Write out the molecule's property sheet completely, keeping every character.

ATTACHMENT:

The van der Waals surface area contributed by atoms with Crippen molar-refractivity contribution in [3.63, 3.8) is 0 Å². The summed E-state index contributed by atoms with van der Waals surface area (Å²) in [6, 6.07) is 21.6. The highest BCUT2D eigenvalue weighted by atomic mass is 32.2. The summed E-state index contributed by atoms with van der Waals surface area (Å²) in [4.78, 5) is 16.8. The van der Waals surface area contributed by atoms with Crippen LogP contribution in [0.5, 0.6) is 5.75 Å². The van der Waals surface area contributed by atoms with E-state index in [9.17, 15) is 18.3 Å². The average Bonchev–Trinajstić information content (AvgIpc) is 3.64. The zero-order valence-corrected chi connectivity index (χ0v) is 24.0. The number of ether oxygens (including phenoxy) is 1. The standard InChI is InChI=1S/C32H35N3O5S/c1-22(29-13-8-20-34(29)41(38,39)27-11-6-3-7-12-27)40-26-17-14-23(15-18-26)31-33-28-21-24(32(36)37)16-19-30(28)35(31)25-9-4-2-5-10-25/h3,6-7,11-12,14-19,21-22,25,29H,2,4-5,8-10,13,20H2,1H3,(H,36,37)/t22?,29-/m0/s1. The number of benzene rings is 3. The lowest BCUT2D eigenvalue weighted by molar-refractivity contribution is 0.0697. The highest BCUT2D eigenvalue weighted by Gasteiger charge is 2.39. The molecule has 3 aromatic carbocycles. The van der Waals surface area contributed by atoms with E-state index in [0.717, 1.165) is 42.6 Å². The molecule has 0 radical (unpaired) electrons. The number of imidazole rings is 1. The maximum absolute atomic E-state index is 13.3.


The van der Waals surface area contributed by atoms with Crippen molar-refractivity contribution in [3.63, 3.8) is 0 Å². The summed E-state index contributed by atoms with van der Waals surface area (Å²) in [6, 6.07) is 21.6. The highest BCUT2D eigenvalue weighted by atomic mass is 32.2. The summed E-state index contributed by atoms with van der Waals surface area (Å²) in [4.78, 5) is 16.8. The van der Waals surface area contributed by atoms with Crippen LogP contribution in [0.5, 0.6) is 5.75 Å². The van der Waals surface area contributed by atoms with E-state index in [9.17, 15) is 18.3 Å². The average Bonchev–Trinajstić information content (AvgIpc) is 3.64. The zero-order valence-corrected chi connectivity index (χ0v) is 24.0. The number of ether oxygens (including phenoxy) is 1. The standard InChI is InChI=1S/C32H35N3O5S/c1-22(29-13-8-20-34(29)41(38,39)27-11-6-3-7-12-27)40-26-17-14-23(15-18-26)31-33-28-21-24(32(36)37)16-19-30(28)35(31)25-9-4-2-5-10-25/h3,6-7,11-12,14-19,21-22,25,29H,2,4-5,8-10,13,20H2,1H3,(H,36,37)/t22?,29-/m0/s1. The number of benzene rings is 3. The lowest BCUT2D eigenvalue weighted by molar-refractivity contribution is 0.0697. The highest BCUT2D eigenvalue weighted by Gasteiger charge is 2.39. The molecule has 3 aromatic carbocycles. The van der Waals surface area contributed by atoms with E-state index in [0.717, 1.165) is 42.6 Å². The molecule has 0 radical (unpaired) electrons. The number of imidazole rings is 1. The maximum absolute atomic E-state index is 13.3.